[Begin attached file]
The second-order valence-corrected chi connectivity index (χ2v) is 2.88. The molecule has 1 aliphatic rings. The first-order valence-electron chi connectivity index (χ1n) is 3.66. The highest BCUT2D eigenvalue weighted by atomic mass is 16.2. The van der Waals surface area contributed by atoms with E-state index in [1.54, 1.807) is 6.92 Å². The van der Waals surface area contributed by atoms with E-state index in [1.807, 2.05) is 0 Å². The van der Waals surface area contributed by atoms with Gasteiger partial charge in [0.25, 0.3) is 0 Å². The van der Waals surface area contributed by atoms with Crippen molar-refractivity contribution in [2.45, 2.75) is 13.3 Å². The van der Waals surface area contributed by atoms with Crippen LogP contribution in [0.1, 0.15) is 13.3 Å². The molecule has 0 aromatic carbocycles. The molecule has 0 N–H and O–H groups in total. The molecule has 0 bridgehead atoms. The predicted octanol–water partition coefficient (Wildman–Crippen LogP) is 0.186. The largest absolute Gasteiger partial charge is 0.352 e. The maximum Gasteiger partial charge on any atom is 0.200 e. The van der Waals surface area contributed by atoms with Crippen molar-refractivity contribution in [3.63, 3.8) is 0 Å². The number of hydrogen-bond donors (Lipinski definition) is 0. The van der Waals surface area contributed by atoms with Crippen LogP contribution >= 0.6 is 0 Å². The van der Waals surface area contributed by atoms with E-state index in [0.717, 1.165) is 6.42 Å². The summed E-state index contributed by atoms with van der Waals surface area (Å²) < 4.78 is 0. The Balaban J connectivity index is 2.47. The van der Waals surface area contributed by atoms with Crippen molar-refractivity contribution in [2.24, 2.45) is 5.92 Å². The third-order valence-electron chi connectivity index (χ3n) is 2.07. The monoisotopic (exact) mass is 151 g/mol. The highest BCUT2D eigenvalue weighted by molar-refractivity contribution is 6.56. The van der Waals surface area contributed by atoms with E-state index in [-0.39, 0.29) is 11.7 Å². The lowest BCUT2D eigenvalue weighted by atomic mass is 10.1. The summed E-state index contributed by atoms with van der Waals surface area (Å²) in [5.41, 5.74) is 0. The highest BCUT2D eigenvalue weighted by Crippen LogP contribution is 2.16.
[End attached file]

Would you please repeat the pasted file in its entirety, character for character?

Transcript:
The second-order valence-corrected chi connectivity index (χ2v) is 2.88. The molecule has 1 aliphatic rings. The first-order valence-electron chi connectivity index (χ1n) is 3.66. The highest BCUT2D eigenvalue weighted by atomic mass is 16.2. The van der Waals surface area contributed by atoms with E-state index in [1.54, 1.807) is 6.92 Å². The van der Waals surface area contributed by atoms with E-state index in [1.807, 2.05) is 0 Å². The van der Waals surface area contributed by atoms with Gasteiger partial charge in [0.25, 0.3) is 0 Å². The van der Waals surface area contributed by atoms with Crippen molar-refractivity contribution in [2.45, 2.75) is 13.3 Å². The van der Waals surface area contributed by atoms with Crippen LogP contribution in [0.1, 0.15) is 13.3 Å². The molecule has 0 aromatic carbocycles. The molecule has 0 N–H and O–H groups in total. The molecule has 0 bridgehead atoms. The predicted octanol–water partition coefficient (Wildman–Crippen LogP) is 0.186. The largest absolute Gasteiger partial charge is 0.352 e. The maximum Gasteiger partial charge on any atom is 0.200 e. The van der Waals surface area contributed by atoms with Crippen molar-refractivity contribution in [3.63, 3.8) is 0 Å². The number of hydrogen-bond donors (Lipinski definition) is 0. The van der Waals surface area contributed by atoms with Crippen LogP contribution >= 0.6 is 0 Å². The van der Waals surface area contributed by atoms with E-state index in [0.717, 1.165) is 6.42 Å². The summed E-state index contributed by atoms with van der Waals surface area (Å²) < 4.78 is 0. The Balaban J connectivity index is 2.47. The van der Waals surface area contributed by atoms with Crippen molar-refractivity contribution in [2.24, 2.45) is 5.92 Å². The third-order valence-electron chi connectivity index (χ3n) is 2.07. The monoisotopic (exact) mass is 151 g/mol. The highest BCUT2D eigenvalue weighted by molar-refractivity contribution is 6.56. The van der Waals surface area contributed by atoms with E-state index in [-0.39, 0.29) is 11.7 Å². The lowest BCUT2D eigenvalue weighted by atomic mass is 10.1. The summed E-state index contributed by atoms with van der Waals surface area (Å²) in [5.41, 5.74) is 0. The highest BCUT2D eigenvalue weighted by Crippen LogP contribution is 2.16.